The sculpting of frequency content within multiple discrete audio signals for the aggregate benefit of the overall mix, equalisation is a technique that every audio engineer must master. Here are a few pointers to get the inexperienced up and running, and give old hands some possible food for thought.
Use The Right EQ For The Job
When you reach for an EQ plugin, you should always know what it is you’re aiming to achieve with it, and, therefore, what type of EQ you need. If, for example, you’re looking to get rid of low-end rumble in a vocal, a simple high-pass filter will suffice. But if you want to get into the details of that vocal, emphasising its defining frequencies by attenuating problem areas in the signal, a parametric ought to be your weapon of choice. There’s considerable variation within each type to bear in mind, too, with vintage analogue EQ emulations generally being less surgical than modern equivalents, but desirable for their warmth and vibe, and, often, the inherent musicality of the curves they’ve been designed to facilitate.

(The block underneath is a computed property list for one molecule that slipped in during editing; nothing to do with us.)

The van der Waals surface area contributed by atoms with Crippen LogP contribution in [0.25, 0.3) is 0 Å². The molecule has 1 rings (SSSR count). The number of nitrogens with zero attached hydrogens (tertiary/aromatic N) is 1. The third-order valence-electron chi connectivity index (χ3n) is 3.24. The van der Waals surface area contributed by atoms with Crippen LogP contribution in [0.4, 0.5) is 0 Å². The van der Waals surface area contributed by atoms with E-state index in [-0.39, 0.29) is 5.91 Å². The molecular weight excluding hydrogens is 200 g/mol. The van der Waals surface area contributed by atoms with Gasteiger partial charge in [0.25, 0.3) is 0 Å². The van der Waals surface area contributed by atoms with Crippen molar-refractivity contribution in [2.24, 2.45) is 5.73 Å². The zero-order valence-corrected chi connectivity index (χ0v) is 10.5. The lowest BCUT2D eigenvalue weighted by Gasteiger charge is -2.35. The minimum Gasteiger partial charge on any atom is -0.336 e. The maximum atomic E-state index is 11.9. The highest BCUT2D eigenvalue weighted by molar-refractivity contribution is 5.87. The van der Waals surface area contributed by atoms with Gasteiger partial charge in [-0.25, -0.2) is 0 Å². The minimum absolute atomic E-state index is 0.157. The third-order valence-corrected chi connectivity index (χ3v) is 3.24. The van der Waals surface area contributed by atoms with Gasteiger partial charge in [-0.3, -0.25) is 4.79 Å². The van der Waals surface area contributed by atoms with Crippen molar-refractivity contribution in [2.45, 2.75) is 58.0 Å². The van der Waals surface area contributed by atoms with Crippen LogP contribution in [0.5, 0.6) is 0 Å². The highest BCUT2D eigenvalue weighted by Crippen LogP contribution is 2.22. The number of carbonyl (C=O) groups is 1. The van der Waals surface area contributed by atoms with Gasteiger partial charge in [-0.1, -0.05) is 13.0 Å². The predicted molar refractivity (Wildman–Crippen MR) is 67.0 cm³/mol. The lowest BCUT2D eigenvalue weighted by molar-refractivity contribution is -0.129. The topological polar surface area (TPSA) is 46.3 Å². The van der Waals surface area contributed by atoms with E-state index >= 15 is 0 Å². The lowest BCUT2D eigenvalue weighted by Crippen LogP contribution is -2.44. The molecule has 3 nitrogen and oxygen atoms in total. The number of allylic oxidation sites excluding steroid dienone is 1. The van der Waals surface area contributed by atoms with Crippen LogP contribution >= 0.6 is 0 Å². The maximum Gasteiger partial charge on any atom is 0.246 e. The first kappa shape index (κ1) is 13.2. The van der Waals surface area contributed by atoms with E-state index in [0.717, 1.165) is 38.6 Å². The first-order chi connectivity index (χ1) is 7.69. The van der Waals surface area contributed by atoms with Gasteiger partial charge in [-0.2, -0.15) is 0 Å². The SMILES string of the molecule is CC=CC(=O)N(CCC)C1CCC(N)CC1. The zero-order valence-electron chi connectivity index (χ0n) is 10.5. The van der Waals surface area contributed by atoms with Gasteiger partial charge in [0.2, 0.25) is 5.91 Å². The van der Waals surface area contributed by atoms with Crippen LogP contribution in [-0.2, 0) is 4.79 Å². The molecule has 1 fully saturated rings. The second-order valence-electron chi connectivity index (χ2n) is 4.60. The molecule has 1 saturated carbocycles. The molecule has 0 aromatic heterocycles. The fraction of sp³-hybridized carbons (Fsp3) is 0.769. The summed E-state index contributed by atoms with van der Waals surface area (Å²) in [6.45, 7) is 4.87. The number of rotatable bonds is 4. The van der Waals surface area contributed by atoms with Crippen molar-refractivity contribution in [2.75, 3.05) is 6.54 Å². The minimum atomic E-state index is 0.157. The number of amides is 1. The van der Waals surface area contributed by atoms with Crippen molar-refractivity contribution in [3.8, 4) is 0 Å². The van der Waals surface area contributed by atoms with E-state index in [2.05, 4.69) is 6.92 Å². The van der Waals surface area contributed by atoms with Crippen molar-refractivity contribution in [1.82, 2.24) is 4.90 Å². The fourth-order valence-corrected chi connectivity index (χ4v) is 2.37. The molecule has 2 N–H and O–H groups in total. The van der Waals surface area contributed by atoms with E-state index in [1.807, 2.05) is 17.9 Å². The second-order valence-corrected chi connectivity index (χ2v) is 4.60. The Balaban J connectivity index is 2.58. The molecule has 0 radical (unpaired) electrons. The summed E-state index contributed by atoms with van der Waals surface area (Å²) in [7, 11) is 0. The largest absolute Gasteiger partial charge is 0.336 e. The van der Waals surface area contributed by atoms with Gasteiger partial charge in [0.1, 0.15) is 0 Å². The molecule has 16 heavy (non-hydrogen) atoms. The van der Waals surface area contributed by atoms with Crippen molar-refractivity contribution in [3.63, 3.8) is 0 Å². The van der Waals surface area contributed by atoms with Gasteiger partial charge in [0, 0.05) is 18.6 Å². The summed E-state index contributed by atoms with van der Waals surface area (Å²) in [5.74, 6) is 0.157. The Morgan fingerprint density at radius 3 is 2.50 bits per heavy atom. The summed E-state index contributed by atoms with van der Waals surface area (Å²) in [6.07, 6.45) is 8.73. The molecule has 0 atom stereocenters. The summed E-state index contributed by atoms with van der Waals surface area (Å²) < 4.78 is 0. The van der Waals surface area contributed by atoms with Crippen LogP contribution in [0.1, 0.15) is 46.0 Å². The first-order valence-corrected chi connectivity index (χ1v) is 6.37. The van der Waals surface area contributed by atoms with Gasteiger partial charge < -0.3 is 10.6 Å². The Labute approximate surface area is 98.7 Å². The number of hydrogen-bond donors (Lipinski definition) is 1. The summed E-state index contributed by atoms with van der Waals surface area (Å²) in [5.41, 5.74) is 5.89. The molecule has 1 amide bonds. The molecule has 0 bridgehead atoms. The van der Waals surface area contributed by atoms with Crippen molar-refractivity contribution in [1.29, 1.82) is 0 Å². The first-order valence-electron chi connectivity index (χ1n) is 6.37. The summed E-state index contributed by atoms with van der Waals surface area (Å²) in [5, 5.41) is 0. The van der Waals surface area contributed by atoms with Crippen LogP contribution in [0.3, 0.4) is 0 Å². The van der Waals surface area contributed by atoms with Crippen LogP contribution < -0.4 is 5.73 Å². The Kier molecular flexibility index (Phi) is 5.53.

And then there are dynamic EQs, including FabFilter Pro-Q 3 and Sonnox Oxford Dynamic EQ, which combine compression and EQ, enabling frequency-targeted gain changes to be made based on the volume level of the incoming signal; ‘smart’ EQs such as oeksound Soothe 2 and Sound Theory Gullfoss, which literally do the hard work for you, constantly adjusting their EQ curves to optimise the spectral balance; Sound Radix Surfer EQ 2, which tracks the pitch of a monophonic signal to maintain equalisation as it rises and falls; and Eventide SplitEQ, which lets you EQ the transient and tonal components independently. As great as these things are, though, they’re not intended to be sweepingly ‘superior’ replacements for conventional EQ, and thus shouldn’t be your automatic first port of call in every frequency-shaping scenario. Again, don’t be beguiled into blindly firing up the most powerful EQ in your arsenal when all you need is an aerating high shelf.
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